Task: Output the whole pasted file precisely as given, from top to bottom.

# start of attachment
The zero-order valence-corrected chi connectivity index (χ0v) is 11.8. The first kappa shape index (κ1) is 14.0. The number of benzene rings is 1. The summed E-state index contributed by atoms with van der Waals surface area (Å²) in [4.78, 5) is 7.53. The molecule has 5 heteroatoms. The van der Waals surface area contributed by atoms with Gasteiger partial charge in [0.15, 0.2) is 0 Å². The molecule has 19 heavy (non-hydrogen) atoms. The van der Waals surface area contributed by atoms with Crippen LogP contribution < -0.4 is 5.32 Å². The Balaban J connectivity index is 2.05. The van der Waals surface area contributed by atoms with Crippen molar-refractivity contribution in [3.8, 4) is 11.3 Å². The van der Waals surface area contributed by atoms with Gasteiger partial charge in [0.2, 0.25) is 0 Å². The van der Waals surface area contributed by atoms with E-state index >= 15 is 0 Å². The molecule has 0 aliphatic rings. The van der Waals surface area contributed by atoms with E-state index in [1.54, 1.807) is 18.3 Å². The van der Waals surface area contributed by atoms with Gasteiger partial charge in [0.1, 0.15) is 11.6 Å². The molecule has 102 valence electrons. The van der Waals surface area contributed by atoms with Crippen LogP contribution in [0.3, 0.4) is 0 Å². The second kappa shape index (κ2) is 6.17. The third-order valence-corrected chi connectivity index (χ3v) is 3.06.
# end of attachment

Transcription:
The zero-order valence-corrected chi connectivity index (χ0v) is 11.8. The first kappa shape index (κ1) is 14.0. The number of benzene rings is 1. The summed E-state index contributed by atoms with van der Waals surface area (Å²) in [4.78, 5) is 7.53. The molecule has 5 heteroatoms. The van der Waals surface area contributed by atoms with Gasteiger partial charge in [0.15, 0.2) is 0 Å². The molecule has 19 heavy (non-hydrogen) atoms. The van der Waals surface area contributed by atoms with Crippen LogP contribution < -0.4 is 5.32 Å². The Balaban J connectivity index is 2.05. The van der Waals surface area contributed by atoms with Crippen molar-refractivity contribution in [3.8, 4) is 11.3 Å². The van der Waals surface area contributed by atoms with Gasteiger partial charge in [0.2, 0.25) is 0 Å². The van der Waals surface area contributed by atoms with E-state index >= 15 is 0 Å². The molecule has 0 aliphatic rings. The van der Waals surface area contributed by atoms with E-state index in [1.54, 1.807) is 18.3 Å². The van der Waals surface area contributed by atoms with Gasteiger partial charge in [0.1, 0.15) is 11.6 Å². The molecule has 102 valence electrons. The van der Waals surface area contributed by atoms with Crippen LogP contribution in [0.3, 0.4) is 0 Å². The second kappa shape index (κ2) is 6.17. The third-order valence-corrected chi connectivity index (χ3v) is 3.06.